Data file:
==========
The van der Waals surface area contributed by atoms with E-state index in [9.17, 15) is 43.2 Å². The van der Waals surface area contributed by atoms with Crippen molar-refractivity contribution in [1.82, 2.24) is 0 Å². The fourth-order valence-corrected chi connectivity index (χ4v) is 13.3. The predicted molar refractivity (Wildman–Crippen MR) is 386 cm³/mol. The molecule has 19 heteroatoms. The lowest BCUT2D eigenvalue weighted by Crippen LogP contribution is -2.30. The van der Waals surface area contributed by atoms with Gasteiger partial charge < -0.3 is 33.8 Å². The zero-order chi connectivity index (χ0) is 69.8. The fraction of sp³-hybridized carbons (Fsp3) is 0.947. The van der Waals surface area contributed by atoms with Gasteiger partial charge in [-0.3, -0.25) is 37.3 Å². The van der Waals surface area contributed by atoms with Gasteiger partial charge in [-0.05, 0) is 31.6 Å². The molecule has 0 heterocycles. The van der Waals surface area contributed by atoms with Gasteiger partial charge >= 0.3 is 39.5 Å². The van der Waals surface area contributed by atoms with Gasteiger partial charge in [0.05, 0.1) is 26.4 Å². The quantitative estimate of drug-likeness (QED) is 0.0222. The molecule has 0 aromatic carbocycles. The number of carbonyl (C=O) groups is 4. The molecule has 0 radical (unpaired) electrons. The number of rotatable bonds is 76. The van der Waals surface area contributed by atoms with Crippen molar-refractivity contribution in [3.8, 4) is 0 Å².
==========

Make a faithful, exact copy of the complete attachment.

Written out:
The van der Waals surface area contributed by atoms with E-state index in [9.17, 15) is 43.2 Å². The van der Waals surface area contributed by atoms with Crippen molar-refractivity contribution in [1.82, 2.24) is 0 Å². The fourth-order valence-corrected chi connectivity index (χ4v) is 13.3. The predicted molar refractivity (Wildman–Crippen MR) is 386 cm³/mol. The molecule has 19 heteroatoms. The lowest BCUT2D eigenvalue weighted by Crippen LogP contribution is -2.30. The van der Waals surface area contributed by atoms with Gasteiger partial charge < -0.3 is 33.8 Å². The zero-order chi connectivity index (χ0) is 69.8. The fraction of sp³-hybridized carbons (Fsp3) is 0.947. The van der Waals surface area contributed by atoms with Gasteiger partial charge in [-0.3, -0.25) is 37.3 Å². The van der Waals surface area contributed by atoms with Gasteiger partial charge in [-0.05, 0) is 31.6 Å². The molecule has 0 heterocycles. The van der Waals surface area contributed by atoms with Gasteiger partial charge >= 0.3 is 39.5 Å². The van der Waals surface area contributed by atoms with Gasteiger partial charge in [0.05, 0.1) is 26.4 Å². The quantitative estimate of drug-likeness (QED) is 0.0222. The molecule has 0 aromatic carbocycles. The number of carbonyl (C=O) groups is 4. The molecule has 0 radical (unpaired) electrons. The number of rotatable bonds is 76. The van der Waals surface area contributed by atoms with Crippen molar-refractivity contribution in [3.8, 4) is 0 Å².